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The sigmatoid Bayesian, according to SEP, connects to a reverend called Thomas Bayes (circa 1700).

Bayesian Probability is like a reaction to the Mathematical Probability: what about our intuition whilst experiencing the event?

Most of the people would not be happy if told that, despite having 50% of mathematical chance of getting the car either way (switching or sticking), the best approach is swapping on the second question, since, in practice, in that particular show, people do get the car more times when they switch than when they stick.

Once more, that is what distinguishes Mathematics from Decision Theory/Management.

Human beings may learn Mathematics well, but they frequently go with their intuition: I know that I could cover more options with a trifecta, but my friend, he did like this, and won. I trust his wisdom.

There is an expectancy of winning if everyone who used the red ball won that day even if Mathematics says that the chances are all the same, regardless of the ball chosen.

If we see the red ball moving, we think that the player will win because everyone else who played with the red ball won that day.

In this case, the red ball moving forms evidence in the direction of the player winning: if we see a red ball moving, we believe the probability that the person win is now superior to the usual probability, of those who pick a ball of any other colour, even though the mathematical probability says that all colours have the same chance.

If the probability of this event we observed (red ball moving, winning) is greater than the probability of the connected event of maximum scope (a ball moving, winning), then we say that E (red ball moving, winning) confirms H (a ball moving, winning).

We now see a decision being given, something belonging not only to Decision Theory theories, but also to Philosophy of Science: I see Hamish from where I am, inside of the same room, and that might indicate that Hamish ‘is with me’. The probability that ‘Hamish be with me’ if I know that Hamish is now in the same room as me might be increased, but it may also be that I am in this room to be bashed, and everyone who is in the room that is not me is ‘against me’ instead. All depends on context, and we usually need more than three facts to work with probability inside of the World of Humans, since there everything is very different from what is inside of the World of Mathematics. Notice however that, if we reason like that, probability becomes personal, tailored to the logical paradigms of the decision maker: since I believe that the simple fact that Hamish is in the same room as me means that he is with me, if I am the decision maker, I will say that the probability that he is with me increases if he is in the same room as me. If the other person, who has this alternative scenery inside of their Inner Reality, is assessing things instead of me, they will say that Hamish is definitely not with me if he is in the same room instead. Bayesian probability gives us the freedom to reason in a non-mathematical way, but we then have nothing to work with apart from our own reasoning or our Private Logic.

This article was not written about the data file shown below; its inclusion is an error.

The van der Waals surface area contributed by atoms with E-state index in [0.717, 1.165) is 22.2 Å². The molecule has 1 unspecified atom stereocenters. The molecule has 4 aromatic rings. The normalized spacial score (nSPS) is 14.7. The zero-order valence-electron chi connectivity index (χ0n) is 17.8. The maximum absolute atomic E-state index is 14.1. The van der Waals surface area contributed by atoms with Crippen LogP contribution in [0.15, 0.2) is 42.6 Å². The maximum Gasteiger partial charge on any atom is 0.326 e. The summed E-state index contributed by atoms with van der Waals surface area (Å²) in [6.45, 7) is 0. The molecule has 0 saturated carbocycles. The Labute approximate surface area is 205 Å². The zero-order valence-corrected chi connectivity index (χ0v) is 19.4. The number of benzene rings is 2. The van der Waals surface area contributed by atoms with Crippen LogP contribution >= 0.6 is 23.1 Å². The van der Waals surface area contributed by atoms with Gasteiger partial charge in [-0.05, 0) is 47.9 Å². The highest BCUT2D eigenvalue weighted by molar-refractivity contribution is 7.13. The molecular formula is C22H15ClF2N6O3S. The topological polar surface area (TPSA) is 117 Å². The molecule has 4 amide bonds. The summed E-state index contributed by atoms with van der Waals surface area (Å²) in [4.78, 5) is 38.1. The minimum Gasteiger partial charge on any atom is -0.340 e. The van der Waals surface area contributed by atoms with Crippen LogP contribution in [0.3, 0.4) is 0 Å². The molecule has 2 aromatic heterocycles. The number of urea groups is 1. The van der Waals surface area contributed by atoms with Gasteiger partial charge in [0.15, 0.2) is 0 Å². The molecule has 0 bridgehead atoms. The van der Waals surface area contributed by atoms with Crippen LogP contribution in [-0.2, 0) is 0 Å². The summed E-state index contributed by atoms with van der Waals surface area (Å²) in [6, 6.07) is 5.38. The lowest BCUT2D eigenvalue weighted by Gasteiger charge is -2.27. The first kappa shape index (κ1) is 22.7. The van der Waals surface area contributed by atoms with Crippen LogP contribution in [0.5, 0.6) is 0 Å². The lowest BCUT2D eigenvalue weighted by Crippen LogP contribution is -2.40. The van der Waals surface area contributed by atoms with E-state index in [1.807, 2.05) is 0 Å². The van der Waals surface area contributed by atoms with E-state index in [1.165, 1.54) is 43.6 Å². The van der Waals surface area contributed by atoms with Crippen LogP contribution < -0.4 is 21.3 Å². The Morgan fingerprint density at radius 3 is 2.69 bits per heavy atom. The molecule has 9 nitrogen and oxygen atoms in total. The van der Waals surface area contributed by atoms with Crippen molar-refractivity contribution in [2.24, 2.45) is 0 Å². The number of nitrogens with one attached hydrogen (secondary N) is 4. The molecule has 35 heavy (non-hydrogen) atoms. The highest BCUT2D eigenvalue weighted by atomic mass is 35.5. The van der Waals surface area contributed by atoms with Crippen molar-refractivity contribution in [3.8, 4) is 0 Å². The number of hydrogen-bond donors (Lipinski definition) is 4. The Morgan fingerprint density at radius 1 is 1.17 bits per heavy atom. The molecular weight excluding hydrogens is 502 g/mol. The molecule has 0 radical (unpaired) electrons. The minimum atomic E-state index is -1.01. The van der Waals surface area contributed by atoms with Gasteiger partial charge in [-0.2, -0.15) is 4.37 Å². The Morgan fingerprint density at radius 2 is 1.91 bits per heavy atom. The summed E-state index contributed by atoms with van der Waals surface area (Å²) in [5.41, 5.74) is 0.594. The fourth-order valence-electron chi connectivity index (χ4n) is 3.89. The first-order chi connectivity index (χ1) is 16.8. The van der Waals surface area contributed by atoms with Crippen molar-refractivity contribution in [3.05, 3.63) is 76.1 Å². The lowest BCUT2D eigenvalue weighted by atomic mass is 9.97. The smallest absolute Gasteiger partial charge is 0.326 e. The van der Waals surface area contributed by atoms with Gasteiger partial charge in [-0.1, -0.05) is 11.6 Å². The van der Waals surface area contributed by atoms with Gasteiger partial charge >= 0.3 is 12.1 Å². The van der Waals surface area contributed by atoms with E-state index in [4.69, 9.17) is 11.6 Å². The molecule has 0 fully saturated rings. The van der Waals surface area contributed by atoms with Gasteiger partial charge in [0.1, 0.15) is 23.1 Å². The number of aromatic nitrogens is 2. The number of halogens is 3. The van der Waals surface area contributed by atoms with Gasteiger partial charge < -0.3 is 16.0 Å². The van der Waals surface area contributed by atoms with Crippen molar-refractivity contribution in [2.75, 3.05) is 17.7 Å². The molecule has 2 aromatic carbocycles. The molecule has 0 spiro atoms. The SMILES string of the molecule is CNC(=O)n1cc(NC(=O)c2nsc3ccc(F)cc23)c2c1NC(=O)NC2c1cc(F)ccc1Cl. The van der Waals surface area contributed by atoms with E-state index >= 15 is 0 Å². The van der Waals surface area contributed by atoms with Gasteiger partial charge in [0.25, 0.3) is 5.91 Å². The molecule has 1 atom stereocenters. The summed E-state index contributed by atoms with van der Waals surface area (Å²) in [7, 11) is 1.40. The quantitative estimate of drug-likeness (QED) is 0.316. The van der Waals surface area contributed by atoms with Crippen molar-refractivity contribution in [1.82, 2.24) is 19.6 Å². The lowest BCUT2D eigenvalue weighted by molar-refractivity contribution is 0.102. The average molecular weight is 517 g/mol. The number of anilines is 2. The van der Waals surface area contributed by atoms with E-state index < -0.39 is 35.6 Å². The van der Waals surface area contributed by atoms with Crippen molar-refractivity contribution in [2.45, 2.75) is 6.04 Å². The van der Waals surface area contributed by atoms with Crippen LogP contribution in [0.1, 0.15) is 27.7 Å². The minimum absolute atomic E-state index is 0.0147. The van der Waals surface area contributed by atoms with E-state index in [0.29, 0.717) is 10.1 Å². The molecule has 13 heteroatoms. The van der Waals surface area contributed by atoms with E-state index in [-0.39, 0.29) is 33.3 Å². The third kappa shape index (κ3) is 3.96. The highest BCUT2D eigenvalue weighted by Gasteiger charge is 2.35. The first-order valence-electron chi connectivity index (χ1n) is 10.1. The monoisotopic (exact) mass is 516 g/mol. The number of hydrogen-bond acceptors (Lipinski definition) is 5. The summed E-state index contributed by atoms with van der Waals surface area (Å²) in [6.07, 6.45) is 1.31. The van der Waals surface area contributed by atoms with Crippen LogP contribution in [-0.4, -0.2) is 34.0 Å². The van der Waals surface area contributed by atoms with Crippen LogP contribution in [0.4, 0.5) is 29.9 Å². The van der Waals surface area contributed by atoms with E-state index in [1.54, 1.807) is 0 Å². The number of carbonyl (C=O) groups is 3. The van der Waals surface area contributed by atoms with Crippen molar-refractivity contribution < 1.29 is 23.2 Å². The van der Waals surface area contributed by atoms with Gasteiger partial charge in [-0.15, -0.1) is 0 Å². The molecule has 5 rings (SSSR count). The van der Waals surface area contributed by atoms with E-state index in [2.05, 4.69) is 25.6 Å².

Pinheiro, M. 2018, ‘Higher Order Vagueness’, International Journal of Advances in Philosophy, vol. 2, no. 2, viewed 17 February 2019,

Pinheiro, M. 2016, ‘Possible Worlds x Psychiatry’, International Journal of Humanities and Social Science Invention, vol. 5, no. 10, viewed 17 February 2019,

Talbott, W. 2016, Bayesian Epistemology, Stanford Encyclopedia, viewed 17 February 2016,

Pinheiro, M. 2019, Monty Hall Problem, viewed 19 February 2019, 

Pinheiro, M. 2017, ‘The Sorites x Classical Logic’, International Journal of Advances in Philosophy, vol. 1, no. 3, pp. 44-50, viewed 17 February 2019,

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Tags: bayes, bayesian, confirmation, decision, event, hall, intuition, logic, monty, probability, More…science


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